Words cannot describe the serenity of the Jarawa people – however, serenity does not imply simplicity! Many cruel myths portray tribes such as the Jarawa as simple, gormless savages. This damaging stereotype is instantly laid to rest on beholding the wisdom, skill and dexterity of the Jarawa. From carving delicate and perfectly balanced bows,...

September 19, 2018

World renowned Syrian artist, Tammam Azzam, is currently exhibiting works from his latest series, 'Storeys', at Galerie Kornfeld in  West Berlin. Last week, we went along to take a closer look...

Made famous by his seminal work 'Freedom Graffiti', in which he superimposed Gustav Klimt's 'The Kiss' onto a bombed Syrian building, Tammam Azzam aims to 'draw attention to the tragedy of Syria'. 

 'Freedom Graffiti', Tammam Azzam - Image via The Independent

Having fled to Dubai in 2011 at the beginning of the uprisings, Tammam Azzam remains deeply tied to Syria, and heartbroken by the overwhelming destruction of his home country. Through his art, Azzam speaks out against the the brutal Assad and I.S. regimes, and the West's narrativization of the conflict: "How many gassed bodies of children do you need? Why is Syria a plaything? Why is it simply entertainment?"

As well as providing a critique on the Syrian conflict, Azzam wishes to connect through his art, sharing a message that...

June 29, 2018

Following on from last weekend's photography exhibition, 'The Art of Black and White', we take a closer looks at some of our favourite photographs, and reflect on the power of Art as a medium for communication.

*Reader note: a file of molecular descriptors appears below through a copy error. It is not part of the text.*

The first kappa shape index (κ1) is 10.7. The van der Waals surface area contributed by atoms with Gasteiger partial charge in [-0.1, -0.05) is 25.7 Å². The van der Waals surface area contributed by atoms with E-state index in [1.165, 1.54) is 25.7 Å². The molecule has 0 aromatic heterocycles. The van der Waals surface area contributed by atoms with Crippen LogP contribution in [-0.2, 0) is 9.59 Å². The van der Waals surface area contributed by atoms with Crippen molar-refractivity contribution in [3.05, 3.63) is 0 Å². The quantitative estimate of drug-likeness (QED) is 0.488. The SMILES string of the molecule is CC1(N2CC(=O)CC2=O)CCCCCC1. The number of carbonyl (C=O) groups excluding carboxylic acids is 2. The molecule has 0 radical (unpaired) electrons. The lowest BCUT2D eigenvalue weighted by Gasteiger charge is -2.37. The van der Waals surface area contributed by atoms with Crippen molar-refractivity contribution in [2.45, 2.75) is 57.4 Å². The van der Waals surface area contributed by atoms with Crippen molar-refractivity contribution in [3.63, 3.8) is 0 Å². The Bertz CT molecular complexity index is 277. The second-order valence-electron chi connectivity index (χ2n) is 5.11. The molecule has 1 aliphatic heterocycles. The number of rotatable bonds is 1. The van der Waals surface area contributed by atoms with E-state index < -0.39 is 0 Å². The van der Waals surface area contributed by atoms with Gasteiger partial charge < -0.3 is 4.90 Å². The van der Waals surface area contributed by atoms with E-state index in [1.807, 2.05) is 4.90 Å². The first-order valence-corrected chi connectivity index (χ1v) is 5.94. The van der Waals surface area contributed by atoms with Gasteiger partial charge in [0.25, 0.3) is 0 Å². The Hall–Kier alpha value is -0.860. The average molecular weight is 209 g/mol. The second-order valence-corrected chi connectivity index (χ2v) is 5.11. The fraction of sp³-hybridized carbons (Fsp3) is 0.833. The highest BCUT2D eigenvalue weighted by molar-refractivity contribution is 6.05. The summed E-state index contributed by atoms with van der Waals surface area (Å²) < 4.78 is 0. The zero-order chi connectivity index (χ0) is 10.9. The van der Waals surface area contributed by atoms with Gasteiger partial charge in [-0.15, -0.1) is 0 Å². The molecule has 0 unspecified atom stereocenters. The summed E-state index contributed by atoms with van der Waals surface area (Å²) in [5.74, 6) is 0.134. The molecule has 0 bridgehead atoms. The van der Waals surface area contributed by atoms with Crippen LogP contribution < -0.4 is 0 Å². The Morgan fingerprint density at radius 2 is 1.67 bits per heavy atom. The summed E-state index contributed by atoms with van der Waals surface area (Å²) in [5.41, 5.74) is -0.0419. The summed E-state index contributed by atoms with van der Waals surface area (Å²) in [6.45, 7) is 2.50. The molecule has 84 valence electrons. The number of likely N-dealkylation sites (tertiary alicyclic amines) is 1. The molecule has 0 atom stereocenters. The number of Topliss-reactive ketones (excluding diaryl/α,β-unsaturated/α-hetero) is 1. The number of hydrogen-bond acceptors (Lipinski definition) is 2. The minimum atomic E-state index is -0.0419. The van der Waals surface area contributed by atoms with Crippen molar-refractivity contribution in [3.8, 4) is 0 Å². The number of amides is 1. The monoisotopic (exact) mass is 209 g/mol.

Last weekend, Pass The Crayon teamed up with the local art gallery, Berlin Blue Art to present a collection of photographs taken from artists from around the world. The photos were chosen from a selection of pictures sent in from artists across the globe, collated via the online photography platform, GuruShots. Each picture was completely different in style and skill level, but all pictures were ccohesively in black and white. 

What really stood out was the individual perspective of each frame. There was not one picture that didn’t capture the esoteric beauty of the subject. It was amazing to see something as mundane as a set of hands folded. It was photographed in a light which made it seem so intensely realistic it looked as though the hands were so worn that they were made...

June 7, 2018

Upcycling nonprofit, Mimycri, turn abandoned lifeboats used to carry migrants across the Mediterranean, into stylish bags and accessories. I attended their recent fashion show to find out more...

The first bag on the runway was a rucksack made of pink, black, white and green canvas pieces, stitched together in a stylish geometric design. More and more models strode proudly down the catwalk sporting a mixture of satchels, holdalls, bumbags and rucksacks, each one totally unique.

Hassan was present at the fashion show, where he and a co-worker introduced the show by saying a few words in German. It was heartwarming to see how much pride and thought had gone into the whole event, and to see newcomers actively involved in the process, every step of the way.

Image via UNHCR

As I watched the canvas creations emerge on the runway, many thoughts ran through my head: How many lives have those life rafts helped to save? And, how many had they lost? How would I feel, as a refugee who had perhaps trav...